Art Seen: National

LIFELIKE // PHOENIX ART MUSEUM

by Sarah Hamilton

Deceptive and delicate, Lifelike keeps visitors on their toes. Currently on view at the Phoenix Art Museum, it is the kind of exhibition that, at first glance, might cause you to blow it off. “Andy Warhol’s brillo boxes? Again?” But much like the work it features, Lifelike deceives expectations.  The show features works from artists from the 1960s onward – most notably Andy Warhol, quickly moving into the contemporary period by way of Chuck Close, Ai Wei Wei, and Jud Nelson. What visitors of all kinds will enjoy is the variety in the gallery. Painting, sculpture, installation, and video are all given equal treatment. The show also does an excellent job of putting some well-known works and artists next to others who may be more obscure, for instance Chuck Close’s Big Self-Portrait is placed next to a Ron Mueck sculpture of a little boy crouched in a corner.

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Maurizio Cattelan, Untitled, 2001. Stainless steel, composition wood, electric motor, electric light, electric bell, computer. 23-1/2 x 33-5/8 x 18-5/8 in. Courtesy the artist and Marian Goodman Gallery, New York

The exhibition itself hinges on its installation; Lifelike rewards visitors for their curiosity. The illusory nature of the exhibition gives fair warning for visitors wanting to understand the boundaries and perspectives of the work – nothing is ever really what you are seeing. A room taped off for construction is in fact not full of mundane construction supplies, but rather a collection of carefully sculpted polystyrene stand-ins; a pile of refuse in the corner of the gallery is actually an assemblage of fine woods, precious metals and gems; a bag of garbage in the center of the room is delicately sculpted marble.

I asked Christian Adame, Assistant Curator for Education, to take me to his favorite piece. That’s hard, he admits, but he walks over me to a seemingly empty corner, where we crouch down close to the ground. There, tiny shoots spring from the corners of the gallery walls – their verdure a pleasant surprise in the space. This is Weeds by Yoshiro Suda, “It’s so delicate,” he says, “and something I think people would walk by very quickly.”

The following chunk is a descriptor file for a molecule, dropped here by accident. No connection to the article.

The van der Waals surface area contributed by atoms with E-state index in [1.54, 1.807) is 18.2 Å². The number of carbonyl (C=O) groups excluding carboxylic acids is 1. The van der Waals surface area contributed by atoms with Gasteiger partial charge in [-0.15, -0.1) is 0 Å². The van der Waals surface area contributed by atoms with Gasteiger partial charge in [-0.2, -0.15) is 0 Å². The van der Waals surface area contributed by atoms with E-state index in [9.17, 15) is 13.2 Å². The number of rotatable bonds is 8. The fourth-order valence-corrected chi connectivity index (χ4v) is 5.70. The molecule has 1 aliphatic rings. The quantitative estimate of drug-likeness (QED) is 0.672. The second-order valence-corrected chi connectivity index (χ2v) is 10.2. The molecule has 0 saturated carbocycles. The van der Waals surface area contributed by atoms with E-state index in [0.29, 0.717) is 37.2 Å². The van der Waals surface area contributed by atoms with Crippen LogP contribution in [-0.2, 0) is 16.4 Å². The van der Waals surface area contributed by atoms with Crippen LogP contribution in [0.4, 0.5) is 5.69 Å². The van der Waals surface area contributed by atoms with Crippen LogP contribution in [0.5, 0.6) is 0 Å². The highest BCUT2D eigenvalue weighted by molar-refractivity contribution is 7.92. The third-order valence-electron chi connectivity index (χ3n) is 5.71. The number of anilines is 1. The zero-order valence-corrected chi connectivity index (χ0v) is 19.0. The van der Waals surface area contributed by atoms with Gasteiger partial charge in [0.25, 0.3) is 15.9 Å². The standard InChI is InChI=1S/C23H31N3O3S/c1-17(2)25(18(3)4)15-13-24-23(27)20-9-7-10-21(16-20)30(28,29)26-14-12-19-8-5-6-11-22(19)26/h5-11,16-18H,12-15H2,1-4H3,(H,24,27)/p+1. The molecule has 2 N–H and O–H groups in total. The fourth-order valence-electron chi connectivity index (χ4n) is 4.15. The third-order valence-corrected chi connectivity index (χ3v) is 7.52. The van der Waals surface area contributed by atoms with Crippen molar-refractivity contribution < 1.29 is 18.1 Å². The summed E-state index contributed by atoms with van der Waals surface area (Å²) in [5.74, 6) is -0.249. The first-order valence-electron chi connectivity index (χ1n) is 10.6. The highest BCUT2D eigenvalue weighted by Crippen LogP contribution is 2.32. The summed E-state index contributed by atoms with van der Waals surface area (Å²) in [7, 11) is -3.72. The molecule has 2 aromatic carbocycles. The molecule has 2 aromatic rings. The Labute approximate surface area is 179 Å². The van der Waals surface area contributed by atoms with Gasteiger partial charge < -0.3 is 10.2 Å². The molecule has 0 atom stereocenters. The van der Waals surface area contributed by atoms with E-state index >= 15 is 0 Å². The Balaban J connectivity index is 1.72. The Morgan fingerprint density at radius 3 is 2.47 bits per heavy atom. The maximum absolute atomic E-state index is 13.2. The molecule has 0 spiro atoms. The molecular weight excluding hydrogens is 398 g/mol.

Untitled

Yoshihiro Suda, Weeds, 2008. Painted on wood size varies according to site. © Yoshihiro Suda / Courtesy of Gallery Koyanagi, Tokyo.

Adame and I sit and look at the weeds for a moment before he points out that they’re mahogany. The tiny aphid bites on the leaves make the piece appear more persistent than delicate, but that is the idea of Lifelike. So many of the works are more fragile and thoughtful than the viewer is trained to recognize. This area is blockaded by a wire rope; it would otherwise be easy to miss the work. We sit there for a while, the way some pause in a public park on the first day of spring, or linger around a newly planted flowerbed.

Keith Edmier’s Bremen Town is another type of surreal work. Walking through a low doorway in the center of the room, you find yourself in the middle of Edmier’s childhood kitchen. The yellowing tiles, citron-colored appliances, and vinyl kitchen chairs cause a reflex response of visitors walking through and smiling because the space reminds them of their own far away home. When Adame pointed out the hand-carved wooden spoon and fork on the wall, I exclaim, without thought, that my grandmother had owned a set like that. But this set, he points out, was carved by a laser. This was not like my grandmother had, but a facsimile. Other elements of mass production in the room were carefully crafted – the wallpaper hand printed, the appliances re-enameled – even the chairs, which look perfect, are actually wax castings. The moment, a simulacra of the artist’s childhood kitchen, is at once profoundly sweet and melancholy—and simultaneously, I am running through my own memories in similar kitchens, looking at representations of things, not the things themselves.

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Keith Edmier, Bremen Towne (detail), 2008, Installation. Dimensions variable x in. Collection Walker Art Center, Minneapolis T. B. Walker Acquisition Fund, 2013. Courtesy of the artist.

One of the things that can harden people against the art world is how works that are so seemingly contemporary seem to have less resonance in one’s own life – an aspect that actually shares a namesake in this exhibition. I consider that whenever an exhibition has you sitting on the ground, laughing, or thinking about your grandparents, it has succeeded. Lifelike is an exquisitely crafted sleight of hand of exactly the themes it purports to cover – an insistence that you are looking at one thing, while experiencing another.



 

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Lifelike
at the Phoenix Art Museum runs through May 18, 2014.

Sarah Hamilton is a freelance writer, editor and researcher living in Phoenix, Arizona. She holds a Bachelor of Arts from the University of Alberta, and recently completed her M.A. in Visual and Critical Studies at The School of the Art Institute of Chicago. Prior to joining THE SEEN, she wrote for CBC Radio One, The Edmonton Journal, and ArtSlant, and is currently researching the role of Internet memes in politics.

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